Lam­bretta’s 70 years

All About Italy (USA) - - All About Italy | The Story Of An Italian Legend - Stefano Valen­tini

The scooter that rev­o­lu­tion­ized move­ment and re­designed the Ital­ian im­age around the world

This is a 70-year his­tory that be­gan in 1931, when Fer­di­nando In­no­centi, founder of a steel pipe fac­tory in Rome, moved his en­tire busi­ness to Mi­lan, mak­ing Lam­bretta the largest of the era. Dur­ing the Sec­ond World War, the fac­tory was bombed and com­pletely de­stroyed.

The founder, how­ever, was not bro­ken by the events. In­stead, an award-win­ning idea rose from the ashes: con­vert the fac­tory and pro­duce af­ford­able trans­porta­tion for the work­ing class. The en­tre­pre­neur, in­spired by the Cush­man scooter - im­ported by Amer­i­cans - asked a Ro­man en­gi­neer to de­sign a small and cheap scooter. So the pro­to­type ‘Ex­per­i­ment 0’ was born, with a ro­bust de­sign.

The project was then aban­doned, prob­a­bly due to the chaos caused by the war.

The name Lam­bretta hon­ors Italy, com­ing from the Lam­bro River that runs near Mi­lan where the fac­tory was founded

Then in 1945 Fer­di­nando Lam­bretta be­gan to de­velop the scooter’s de­sign, en­trust­ing the dream of this achieve­ment to a young aero­nau­tic gen­eral, Pier Luigi Torre. The Torre pro­to­type - ‘Ex­per­i­ment O’ - was not par­tic­u­larly avant-garde aes­thet­i­cally, but was much more me­chan­i­cally solid. A 125cc cylin­der, two-pis­ton en­gine was first pro­posed. A cool­ing sys­tem was also cre­ated, in­cor­po­rat­ing a large fan that could ven­ti­late the en­gine.

But one of the tech­ni­cal fea­tures was an in­ter­est­ing nov­elty: the gear­box had only two gears. A chas­sis con­sist­ing of a sin­gle, cen­tral cast iron, de­signed to sup­port the weight and torque that the scooter had to bear on the road was pro­posed for this fu­ture leg­end. An ex­quis­ite outer body cov­er­ing the reser­voir, stor­age com­part­ment and en­gine en­cased this struc­ture, cre­at­ing an ex­quis­ite aes­thetic. The struc­ture of the front wheel car­riage, sim­i­lar to the wheels of light air­craft, is the aero­nau­ti­cal gen­eral’s mas­ter­work sig­na­ture. Fer­di­nando In­no­centi’s dream came to life only a year af­ter the Vespa’s re­lease: the name was ‘Ex­per­i­ment 2’ which en­tered the mar­ket with the name ‘Lam­bretta M’ in Oc­to­ber 1947, at an af­ford­able price for all - 135,000 Lire - which today would be the equiv­a­lent of 70 US dol­lars. In 1948 pro­duc­tion went into full oper­a­tion with a con­struc­tion of 50 scoot­ers a day, just enough to cover the huge amount of or­ders that stormed the fac­tory. WHAT DID THE VERY FIRST LAM­BRETTA LOOK LIKE?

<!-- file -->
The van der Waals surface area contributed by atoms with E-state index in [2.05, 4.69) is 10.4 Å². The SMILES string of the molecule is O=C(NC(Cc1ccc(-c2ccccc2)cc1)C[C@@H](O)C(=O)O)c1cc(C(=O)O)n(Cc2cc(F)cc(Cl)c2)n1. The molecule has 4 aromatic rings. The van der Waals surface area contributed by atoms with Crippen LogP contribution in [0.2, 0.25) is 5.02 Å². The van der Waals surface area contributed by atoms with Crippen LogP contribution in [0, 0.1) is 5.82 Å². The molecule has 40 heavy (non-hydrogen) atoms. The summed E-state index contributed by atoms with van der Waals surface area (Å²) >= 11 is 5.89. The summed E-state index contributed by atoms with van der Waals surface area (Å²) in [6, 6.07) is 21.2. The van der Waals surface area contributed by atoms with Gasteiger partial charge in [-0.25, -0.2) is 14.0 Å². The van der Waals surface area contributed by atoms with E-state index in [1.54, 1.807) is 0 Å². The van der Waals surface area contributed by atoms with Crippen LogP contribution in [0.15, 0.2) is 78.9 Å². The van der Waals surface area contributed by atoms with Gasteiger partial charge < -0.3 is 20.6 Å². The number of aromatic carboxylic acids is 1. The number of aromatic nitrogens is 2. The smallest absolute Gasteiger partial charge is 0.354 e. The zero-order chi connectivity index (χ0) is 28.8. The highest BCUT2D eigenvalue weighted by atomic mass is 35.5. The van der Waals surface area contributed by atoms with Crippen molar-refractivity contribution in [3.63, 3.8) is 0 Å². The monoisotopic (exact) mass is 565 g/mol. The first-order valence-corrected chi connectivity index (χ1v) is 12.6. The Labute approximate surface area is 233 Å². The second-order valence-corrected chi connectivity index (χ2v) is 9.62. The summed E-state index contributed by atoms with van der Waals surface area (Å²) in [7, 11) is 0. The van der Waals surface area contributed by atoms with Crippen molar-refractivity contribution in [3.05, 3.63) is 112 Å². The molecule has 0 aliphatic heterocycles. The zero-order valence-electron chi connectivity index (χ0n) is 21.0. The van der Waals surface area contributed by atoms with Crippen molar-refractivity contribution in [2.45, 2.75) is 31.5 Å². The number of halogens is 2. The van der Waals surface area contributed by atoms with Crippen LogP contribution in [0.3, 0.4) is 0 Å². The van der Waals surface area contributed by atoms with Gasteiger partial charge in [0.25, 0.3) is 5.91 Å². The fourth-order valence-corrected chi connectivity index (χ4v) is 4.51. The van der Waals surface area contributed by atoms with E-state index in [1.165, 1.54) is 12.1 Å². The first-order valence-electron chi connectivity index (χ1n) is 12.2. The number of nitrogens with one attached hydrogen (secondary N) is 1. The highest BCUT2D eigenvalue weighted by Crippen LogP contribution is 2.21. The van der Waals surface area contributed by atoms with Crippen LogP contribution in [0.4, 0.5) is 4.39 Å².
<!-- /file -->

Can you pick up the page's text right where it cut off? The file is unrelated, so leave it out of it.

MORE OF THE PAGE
‘Ex­per­i­ment 0’ was not en­tirely aban­doned, but was de­vel­oped by im­prov­ing it me­chan­i­cally. The rear body was re­moved to high­light the tubu­lar frame that sup­ported the tank and the stor­age com­part­ment placed be­hind, un­der the seat. In the front, a small twist left a large space for the driver’s feet while the en­gine was com­pletely re­designed and the com­pli­cated twopis­ton ver­sion re­placed by the sin­gle-cylin­der ver­sion.

The trans­mis­sion pro­vided a com­plex, con­i­cal torque sys­tem, a twist­ing shaft and a three-speed gear lever op­er­ated by a pedal lever po­si­tioned on the plat­form. The muf­fler was in line with the frame near the front of the plat­form slats, and then turned, mak­ing the ex­haust gas es­cape be­low the en­gine stand.

The In­no­centi team paid great at­ten­tion to the chas­sis line and to the me­chan­i­cal as­pects be­fore large-scale pro­duc­tion started, com­pared to the other mopeds of the time - given the

ex­tremely mod­ern look and aes­thet­ics - Lam­bretta be­longed to an en­tirely dif­fer­ent cat­e­gory: ev­ery fea­ture of the Lam­bretta was in­te­grated aes­thet­i­cally, cre­at­ing a bril­liant line still un­matched. A slight over-pro­duc­tion in the sum­mer of 1948 led the In­no­centi team to make a ma­jor de­ci­sion to sell scoot­ers in the Ar­gen­tinian mar­ket, where thou­sands of Ital­ian em­i­grants, and oth­ers, would be thrilled to put their hands on an Ital­ian-made prod­uct.


An up­date and restyling came in 1948. Af­ter a few months of re­think­ing de­sign, the ‘Lam­bretta B’ model was launched, in­tro­duc­ing im­prove­ments to the rear sus­pen­sion and an evo­lu­tion of the gear­box, mak­ing it man­ual in­stead of pedal-driven. In that year In­no­centi reached the top of the Ital­ian in­dus­tri­al­ists, plac­ing him­self as the sec­ond lead­ing man­u­fac­turer of mo­tor ve­hi­cles in Italy. On the roads of Italy the only scoot­ers that cir­cu­lated were Pi­ag­gio’s Vespa and In­no­centi’s Lam­bretta. The vi­sion be­came leg­end, and the cre­ation of the two scooter Sun­day tours in the coun­try by both man­u­fac­tur­ers or­ga­nized and ad­vised about main­te­nance and use of their ve­hi­cles. So a life­style was born called “Lambrettis­mo”, which in the spring of 1949 led to the pub­li­ca­tion of the Lam­bretta news­let­ter, trans­lated into many lan­guages.